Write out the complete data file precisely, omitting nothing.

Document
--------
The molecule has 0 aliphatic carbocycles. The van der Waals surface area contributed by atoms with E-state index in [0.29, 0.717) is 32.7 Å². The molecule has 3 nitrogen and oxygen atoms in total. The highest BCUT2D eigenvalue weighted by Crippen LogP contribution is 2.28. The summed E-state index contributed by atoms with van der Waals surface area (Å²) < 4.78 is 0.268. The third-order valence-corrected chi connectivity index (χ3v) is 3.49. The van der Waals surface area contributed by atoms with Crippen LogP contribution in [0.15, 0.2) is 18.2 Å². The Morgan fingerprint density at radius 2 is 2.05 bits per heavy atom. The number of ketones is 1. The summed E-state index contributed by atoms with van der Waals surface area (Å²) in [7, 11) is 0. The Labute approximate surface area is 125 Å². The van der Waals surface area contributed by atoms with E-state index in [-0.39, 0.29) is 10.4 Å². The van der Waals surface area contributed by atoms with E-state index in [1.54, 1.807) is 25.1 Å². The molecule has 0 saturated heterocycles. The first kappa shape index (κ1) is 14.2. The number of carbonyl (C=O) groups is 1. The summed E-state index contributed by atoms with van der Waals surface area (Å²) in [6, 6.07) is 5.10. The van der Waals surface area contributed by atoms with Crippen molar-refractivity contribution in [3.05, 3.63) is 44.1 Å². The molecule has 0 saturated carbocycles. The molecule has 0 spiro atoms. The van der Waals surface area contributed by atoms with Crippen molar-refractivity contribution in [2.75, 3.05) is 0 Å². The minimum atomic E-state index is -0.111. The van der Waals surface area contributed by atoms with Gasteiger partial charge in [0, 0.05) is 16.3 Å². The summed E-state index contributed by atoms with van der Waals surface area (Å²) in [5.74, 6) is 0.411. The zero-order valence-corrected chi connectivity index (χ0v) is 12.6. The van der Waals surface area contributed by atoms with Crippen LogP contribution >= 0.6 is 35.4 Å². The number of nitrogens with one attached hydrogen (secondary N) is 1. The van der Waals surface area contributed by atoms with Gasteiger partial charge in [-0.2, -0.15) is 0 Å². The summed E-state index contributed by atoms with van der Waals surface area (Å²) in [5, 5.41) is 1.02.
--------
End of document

The molecule has 0 aliphatic carbocycles. The van der Waals surface area contributed by atoms with E-state index in [0.29, 0.717) is 32.7 Å². The molecule has 3 nitrogen and oxygen atoms in total. The highest BCUT2D eigenvalue weighted by Crippen LogP contribution is 2.28. The summed E-state index contributed by atoms with van der Waals surface area (Å²) < 4.78 is 0.268. The third-order valence-corrected chi connectivity index (χ3v) is 3.49. The van der Waals surface area contributed by atoms with Crippen LogP contribution in [0.15, 0.2) is 18.2 Å². The Morgan fingerprint density at radius 2 is 2.05 bits per heavy atom. The number of ketones is 1. The summed E-state index contributed by atoms with van der Waals surface area (Å²) in [7, 11) is 0. The Labute approximate surface area is 125 Å². The van der Waals surface area contributed by atoms with E-state index in [-0.39, 0.29) is 10.4 Å². The van der Waals surface area contributed by atoms with E-state index in [1.54, 1.807) is 25.1 Å². The molecule has 0 saturated heterocycles. The first kappa shape index (κ1) is 14.2. The number of carbonyl (C=O) groups is 1. The summed E-state index contributed by atoms with van der Waals surface area (Å²) in [6, 6.07) is 5.10. The van der Waals surface area contributed by atoms with Crippen molar-refractivity contribution in [3.05, 3.63) is 44.1 Å². The molecule has 0 saturated carbocycles. The molecule has 0 spiro atoms. The van der Waals surface area contributed by atoms with Crippen molar-refractivity contribution in [2.75, 3.05) is 0 Å². The minimum atomic E-state index is -0.111. The van der Waals surface area contributed by atoms with Gasteiger partial charge in [0, 0.05) is 16.3 Å². The summed E-state index contributed by atoms with van der Waals surface area (Å²) in [5.74, 6) is 0.411. The zero-order valence-corrected chi connectivity index (χ0v) is 12.6. The van der Waals surface area contributed by atoms with Crippen LogP contribution >= 0.6 is 35.4 Å². The number of nitrogens with one attached hydrogen (secondary N) is 1. The van der Waals surface area contributed by atoms with Gasteiger partial charge in [-0.2, -0.15) is 0 Å². The summed E-state index contributed by atoms with van der Waals surface area (Å²) in [5, 5.41) is 1.02.